Gulyas has talks in Jerusalem
Gulyas met Ron Dermer, Israel’s minister for strategic affairs, and Amichai Chikli, minister for diaspora communities, as well as former Justice Minister Daniel Friedmann, and university professors.
After his talks, Gulyas met local journalists and gave a briefing on the Hungarian government’s foreign and domestic policies. He said the Hungarian government shared the European position that Russia had committed an aggressive act against Ukraine. He also highlighted the importance of providing help to Ukrainian refugees and that of seeking a ceasefire and peace.
On another subject, he referred to Hungary’s dependence on Russian gas as a “heritage from communist times” and said the government had made significant efforts to remove that dependence.
Answering a question referring to a recent survey suggesting that one third of the Hungarian population had anti-Semitic leanings, Gulyas questioned the credibility of the survey and said the Hungarian government promoted zero tolerance for anti-Semitism. The Hungarian government is working to build good ties with all religious Jewish communities, he added, and noted Budapest’s flourishing Jewish cultural and religious life. The city is “uniquely secure” in European comparison, he said.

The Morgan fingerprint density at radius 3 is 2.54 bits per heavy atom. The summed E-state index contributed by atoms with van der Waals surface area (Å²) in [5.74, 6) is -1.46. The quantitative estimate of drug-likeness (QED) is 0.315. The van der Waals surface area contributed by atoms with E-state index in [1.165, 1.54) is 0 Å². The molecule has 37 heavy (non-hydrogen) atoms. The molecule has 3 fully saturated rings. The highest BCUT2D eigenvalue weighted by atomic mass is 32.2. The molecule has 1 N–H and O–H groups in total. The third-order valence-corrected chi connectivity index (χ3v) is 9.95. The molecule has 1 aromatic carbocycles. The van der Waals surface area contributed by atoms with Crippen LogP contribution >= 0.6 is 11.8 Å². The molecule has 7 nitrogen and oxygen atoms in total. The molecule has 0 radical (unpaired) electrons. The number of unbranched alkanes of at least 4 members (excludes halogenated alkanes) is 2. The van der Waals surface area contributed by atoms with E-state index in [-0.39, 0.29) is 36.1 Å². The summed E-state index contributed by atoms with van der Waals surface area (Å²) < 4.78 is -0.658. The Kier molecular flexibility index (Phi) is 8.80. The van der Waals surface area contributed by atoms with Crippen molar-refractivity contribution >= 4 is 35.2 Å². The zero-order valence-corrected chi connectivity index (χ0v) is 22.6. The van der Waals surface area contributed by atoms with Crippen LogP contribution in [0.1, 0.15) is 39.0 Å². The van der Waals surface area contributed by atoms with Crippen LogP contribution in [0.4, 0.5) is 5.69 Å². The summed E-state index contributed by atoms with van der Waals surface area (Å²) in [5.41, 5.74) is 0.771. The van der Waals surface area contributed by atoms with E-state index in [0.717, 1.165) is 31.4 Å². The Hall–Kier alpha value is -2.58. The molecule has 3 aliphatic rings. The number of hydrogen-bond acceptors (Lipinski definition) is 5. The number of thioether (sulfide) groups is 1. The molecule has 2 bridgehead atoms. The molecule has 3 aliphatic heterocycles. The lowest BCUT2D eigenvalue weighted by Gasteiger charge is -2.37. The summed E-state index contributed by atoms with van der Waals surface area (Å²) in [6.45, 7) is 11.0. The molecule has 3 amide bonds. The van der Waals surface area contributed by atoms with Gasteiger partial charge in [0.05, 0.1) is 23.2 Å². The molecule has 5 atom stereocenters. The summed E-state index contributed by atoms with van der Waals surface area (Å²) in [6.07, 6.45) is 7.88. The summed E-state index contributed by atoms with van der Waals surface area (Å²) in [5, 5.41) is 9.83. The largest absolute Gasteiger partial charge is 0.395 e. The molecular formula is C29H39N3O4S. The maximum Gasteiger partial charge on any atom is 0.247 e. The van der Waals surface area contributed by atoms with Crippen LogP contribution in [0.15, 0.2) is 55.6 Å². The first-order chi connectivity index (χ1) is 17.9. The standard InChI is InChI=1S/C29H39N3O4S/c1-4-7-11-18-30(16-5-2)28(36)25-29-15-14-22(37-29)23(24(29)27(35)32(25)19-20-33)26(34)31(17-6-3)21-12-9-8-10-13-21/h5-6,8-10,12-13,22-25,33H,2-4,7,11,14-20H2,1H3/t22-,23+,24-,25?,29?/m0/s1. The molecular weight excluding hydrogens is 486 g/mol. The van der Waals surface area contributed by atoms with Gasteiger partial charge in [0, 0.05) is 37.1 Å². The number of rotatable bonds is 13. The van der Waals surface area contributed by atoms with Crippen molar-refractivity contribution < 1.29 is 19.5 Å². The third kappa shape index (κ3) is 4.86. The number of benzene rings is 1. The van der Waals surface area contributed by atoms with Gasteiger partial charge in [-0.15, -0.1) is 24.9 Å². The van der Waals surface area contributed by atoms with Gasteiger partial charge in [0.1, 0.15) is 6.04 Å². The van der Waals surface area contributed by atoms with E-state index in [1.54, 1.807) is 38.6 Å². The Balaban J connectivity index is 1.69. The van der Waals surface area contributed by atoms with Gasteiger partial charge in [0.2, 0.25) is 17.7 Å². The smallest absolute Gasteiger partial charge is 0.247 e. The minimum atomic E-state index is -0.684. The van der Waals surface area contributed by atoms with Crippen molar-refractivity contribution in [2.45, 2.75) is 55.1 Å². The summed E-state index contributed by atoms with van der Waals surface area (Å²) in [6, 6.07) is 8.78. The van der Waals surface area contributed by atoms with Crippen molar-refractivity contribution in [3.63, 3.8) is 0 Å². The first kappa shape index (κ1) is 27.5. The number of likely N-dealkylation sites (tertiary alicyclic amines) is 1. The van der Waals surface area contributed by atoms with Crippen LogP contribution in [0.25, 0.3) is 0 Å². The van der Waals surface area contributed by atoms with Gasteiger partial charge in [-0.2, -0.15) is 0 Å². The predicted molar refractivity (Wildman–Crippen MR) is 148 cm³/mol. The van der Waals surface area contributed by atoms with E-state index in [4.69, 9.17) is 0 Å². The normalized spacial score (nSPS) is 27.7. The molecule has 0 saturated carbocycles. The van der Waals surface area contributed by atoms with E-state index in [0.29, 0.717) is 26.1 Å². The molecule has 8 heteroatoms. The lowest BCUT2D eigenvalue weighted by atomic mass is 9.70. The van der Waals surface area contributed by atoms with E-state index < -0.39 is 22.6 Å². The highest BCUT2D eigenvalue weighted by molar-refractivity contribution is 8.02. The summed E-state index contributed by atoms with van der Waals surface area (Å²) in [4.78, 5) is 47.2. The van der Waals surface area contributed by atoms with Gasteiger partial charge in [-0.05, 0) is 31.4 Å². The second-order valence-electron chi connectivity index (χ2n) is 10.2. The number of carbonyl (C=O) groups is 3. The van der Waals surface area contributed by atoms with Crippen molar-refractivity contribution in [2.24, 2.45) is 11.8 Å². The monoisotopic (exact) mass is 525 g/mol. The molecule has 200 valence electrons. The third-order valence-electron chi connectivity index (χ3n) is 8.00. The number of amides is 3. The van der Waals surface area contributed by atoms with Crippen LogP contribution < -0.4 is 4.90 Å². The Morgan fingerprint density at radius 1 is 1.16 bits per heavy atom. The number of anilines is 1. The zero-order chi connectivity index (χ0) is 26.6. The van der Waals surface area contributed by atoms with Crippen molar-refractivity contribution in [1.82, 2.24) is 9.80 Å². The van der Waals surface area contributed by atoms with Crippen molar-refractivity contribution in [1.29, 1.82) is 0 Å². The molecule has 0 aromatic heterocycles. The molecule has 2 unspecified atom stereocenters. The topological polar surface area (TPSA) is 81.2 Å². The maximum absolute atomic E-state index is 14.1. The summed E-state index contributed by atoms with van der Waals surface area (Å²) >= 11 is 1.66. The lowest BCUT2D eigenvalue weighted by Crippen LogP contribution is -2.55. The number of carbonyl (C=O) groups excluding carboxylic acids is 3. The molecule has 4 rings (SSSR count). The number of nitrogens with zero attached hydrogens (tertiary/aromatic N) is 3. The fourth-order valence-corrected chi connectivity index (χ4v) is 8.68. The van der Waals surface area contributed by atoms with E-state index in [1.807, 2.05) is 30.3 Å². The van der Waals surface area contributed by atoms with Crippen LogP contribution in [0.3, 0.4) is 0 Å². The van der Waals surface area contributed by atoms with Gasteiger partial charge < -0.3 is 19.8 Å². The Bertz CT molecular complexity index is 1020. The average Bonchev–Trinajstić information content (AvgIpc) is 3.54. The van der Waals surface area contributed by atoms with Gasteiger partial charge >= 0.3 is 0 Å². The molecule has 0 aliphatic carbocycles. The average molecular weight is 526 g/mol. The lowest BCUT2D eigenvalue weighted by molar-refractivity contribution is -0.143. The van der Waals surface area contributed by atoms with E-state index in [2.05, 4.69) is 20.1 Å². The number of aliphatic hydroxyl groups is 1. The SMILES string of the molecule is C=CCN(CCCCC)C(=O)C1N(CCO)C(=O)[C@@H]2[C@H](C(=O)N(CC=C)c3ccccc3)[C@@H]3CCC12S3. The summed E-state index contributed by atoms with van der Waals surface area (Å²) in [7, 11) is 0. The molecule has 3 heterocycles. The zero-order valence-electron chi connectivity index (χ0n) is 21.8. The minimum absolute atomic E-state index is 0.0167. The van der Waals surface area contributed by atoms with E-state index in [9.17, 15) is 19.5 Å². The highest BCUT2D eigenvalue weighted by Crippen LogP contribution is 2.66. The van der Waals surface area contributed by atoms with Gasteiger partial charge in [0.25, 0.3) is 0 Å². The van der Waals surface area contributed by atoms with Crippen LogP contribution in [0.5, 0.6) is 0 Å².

On the subject of the United States’ moving its embassy to Jerusalem, Gulyas said the “question has been raised in all other countries, too, whether to follow suit.” As for Hungary, he said “the decision will be made at the prime minister’s level”.
Answering a question about the Hungarian parliament delaying a vote on Sweden’s NATO entry, Gulyas cited the Swedish government’s “unfounded criticism of Hungary”. “If they don’t consider Hungary a democracy, why would they want to join a club where we are members,” he asked. Sweden’s “mistakes” should be clarified through dialogue, Gulyas added.
On Thursday, Gulyas is scheduled to meet PM Benjamin Netanyahu.